Our Time (2019)

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Direction: Carlos Reygadas
Country: Mexico / other

The films of Mexican Carlos Reygadas are structured with enough existentialism and spiritual vision to present challenges to the viewer. I’m remembering how much Japón (2002), Post Tenebras Lux (2012), and especially Silent Light (2007), generated discussion, marking the international cinema with enduring long shots prone to emotionally intriguing reflection.

The director’s new work, Our Time, is a nearly 3-hour examination of a complex, undermined open marriage between Juan (played by Reygadas himself), an arrogant cattle rancher and poet, and Ester (Natalia Lopez, Reygadas’ real-life spouse), a free-spirited mother of three who is fed up with her obligation to report her secret encounters with Phil (Phil Burgers), an American horse trainer temporarily hired to work at the ranch, to her scrupulous husband. With the passage of time, the tension grows exponentially and mistrust envelops the couple's doomed relationship. The story is partially narrated by a kid’s voice and includes letter and e-mail readings as well as phone call conversations.

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Squeezed in the middle of these lives marked by obsession, voyeurism, carnal desire, and ego, we have furious bull fights, which work as a metaphor for leadership and possession in the marital alliance but also as an exteriorization of all the tension accumulated throughout. Under a deceptively polished surface, there’s a lot of emotional fractures, whose delineation, despite valid, won’t appeal to everyone’s tastes.

Reygadas stumbles in this quiet yet powerfully acted tale of love, loyalty, and exasperation, where one pokes around vainly in search of something more than just the facts.

In Juan’s words: ‘love is resilient and imperfect’ and, in some way, that’s what a much less ambiguous Reygadas intends to substantiate here. However, he couldn’t handle this bull by the horns, stretching the time into an absurd extent in order to tell a story that never showed plenitude of heart.

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Museo (2018)

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Direction: Alonso Ruizpalacios
Country: Mexico

Museo, the sophomore feature from Mexican writer/director Alonso Ruizpalacios, is a gorgeously shot, character-driven heist film inspired by the 1985 Christmas Eve robbery of the National Museum of Anthropology in Mexico City. It is only occasionally that its mild tones go beyond the expected, yet even so, it stands as a low-key fun overall with some refreshing takes on the genre.

Gael Garcia Bernal stars as thirty-something Juan Nunez, a college dropout with a sharp taste for and massive knowledge of anthropology. Moreover, Juan is subversive, selfish, and manipulative, a man capable of driving crazy not just the members of his family, but also Benjamin Wilson (Leonardo Ortizgris), his submissive college mate, follower, and best friend. Ambition is another important feat of his personality and that’s why he decided to steal invaluable Inca pieces from the National Museum of Anthropology, where he used to work part-time to pay his leisure time. His idea consists of escaping from the boring suburbs and the control of his vehement father, Dr. Nunez (Alfredo Castro). He and his friend just dreamt of building their own paradise. Sounds great, right?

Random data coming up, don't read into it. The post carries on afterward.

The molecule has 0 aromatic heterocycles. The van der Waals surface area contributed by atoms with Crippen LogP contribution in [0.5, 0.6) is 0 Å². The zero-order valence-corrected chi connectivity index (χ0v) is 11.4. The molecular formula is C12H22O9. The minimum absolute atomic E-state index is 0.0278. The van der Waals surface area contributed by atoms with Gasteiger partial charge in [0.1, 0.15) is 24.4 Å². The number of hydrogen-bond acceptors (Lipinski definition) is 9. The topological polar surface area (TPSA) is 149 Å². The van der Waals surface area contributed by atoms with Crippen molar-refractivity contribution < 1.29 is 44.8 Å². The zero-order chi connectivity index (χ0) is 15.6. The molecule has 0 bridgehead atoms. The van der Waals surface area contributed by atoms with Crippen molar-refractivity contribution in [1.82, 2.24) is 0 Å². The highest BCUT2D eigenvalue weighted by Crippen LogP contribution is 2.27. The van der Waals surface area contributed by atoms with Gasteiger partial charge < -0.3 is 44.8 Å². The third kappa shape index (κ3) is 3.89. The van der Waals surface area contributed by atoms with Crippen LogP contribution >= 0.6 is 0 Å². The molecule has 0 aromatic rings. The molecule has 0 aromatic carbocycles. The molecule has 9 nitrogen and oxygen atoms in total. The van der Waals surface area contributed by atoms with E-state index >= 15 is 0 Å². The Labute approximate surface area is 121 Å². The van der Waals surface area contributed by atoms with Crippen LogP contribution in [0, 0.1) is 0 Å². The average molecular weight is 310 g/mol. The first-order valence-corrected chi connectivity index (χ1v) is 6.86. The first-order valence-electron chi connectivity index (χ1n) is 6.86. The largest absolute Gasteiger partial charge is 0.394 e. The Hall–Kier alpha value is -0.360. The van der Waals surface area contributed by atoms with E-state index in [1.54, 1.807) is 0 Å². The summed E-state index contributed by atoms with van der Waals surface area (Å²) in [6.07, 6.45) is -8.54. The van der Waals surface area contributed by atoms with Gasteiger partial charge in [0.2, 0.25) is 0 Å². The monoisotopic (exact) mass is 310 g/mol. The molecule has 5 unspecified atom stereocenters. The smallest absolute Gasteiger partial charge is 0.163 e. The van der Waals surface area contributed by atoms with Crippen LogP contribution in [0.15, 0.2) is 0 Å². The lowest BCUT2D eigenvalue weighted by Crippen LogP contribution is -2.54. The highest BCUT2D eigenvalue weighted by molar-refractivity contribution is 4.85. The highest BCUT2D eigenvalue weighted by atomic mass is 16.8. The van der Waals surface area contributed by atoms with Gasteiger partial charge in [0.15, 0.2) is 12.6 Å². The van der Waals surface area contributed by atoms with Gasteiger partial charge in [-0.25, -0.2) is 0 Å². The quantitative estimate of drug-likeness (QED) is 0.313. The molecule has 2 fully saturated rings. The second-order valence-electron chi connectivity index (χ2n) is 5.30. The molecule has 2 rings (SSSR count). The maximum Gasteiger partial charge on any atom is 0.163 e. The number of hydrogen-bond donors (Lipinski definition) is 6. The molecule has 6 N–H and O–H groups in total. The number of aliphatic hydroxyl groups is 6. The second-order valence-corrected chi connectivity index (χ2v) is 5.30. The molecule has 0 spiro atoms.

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Christmas Eve means celebration and, consequently, implies critical breaches in the museum’s security. Juan and Benjamin knew exactly what they wanted to pick. Among the stolen pieces is the funerary mask of King Pakal, which, by itself, makes them multimillionaires. Nonetheless, what seemed obvious to them becomes shrouded in uncertainty, and what should be the simplest part of the plan - selling the art - becomes a nightmare. Juan had the courage to do it. Does he have the courage to fix it?

Ruizpalacios, who did a more consistent job in his 2014 debut drama Gueros, combines adventurous theft, archeology lessons, family aloofness, and a vitiated friendship all in one. The lens of cinematographer Damián García attractively captures all of this, but part of the energy accumulated during the journey wasn’t always canalized in the right direction. It wouldn’t hurt if the relationship between the two leads were further explored or if Juan’s night of excesses was depicted with a bit more creativity.

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Roma (2018)

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Directed by Alfonso Cuarón
Country: Mexico / USA

Versatility and competence are two valuable attributes of Mexican writer/director Alfonso Cuarón, demonstrated in peculiar works like Y Tu Mama Tambien (2001), Children of Men (2006), and Gravity (2013). Yet, none of the above delivered so much personal intimacy and cinematic maturity as Roma, a flawlessly shot drama based on his childhood memories when he was living in Mexico City’s Colonia Roma neighborhood in the early 1970s.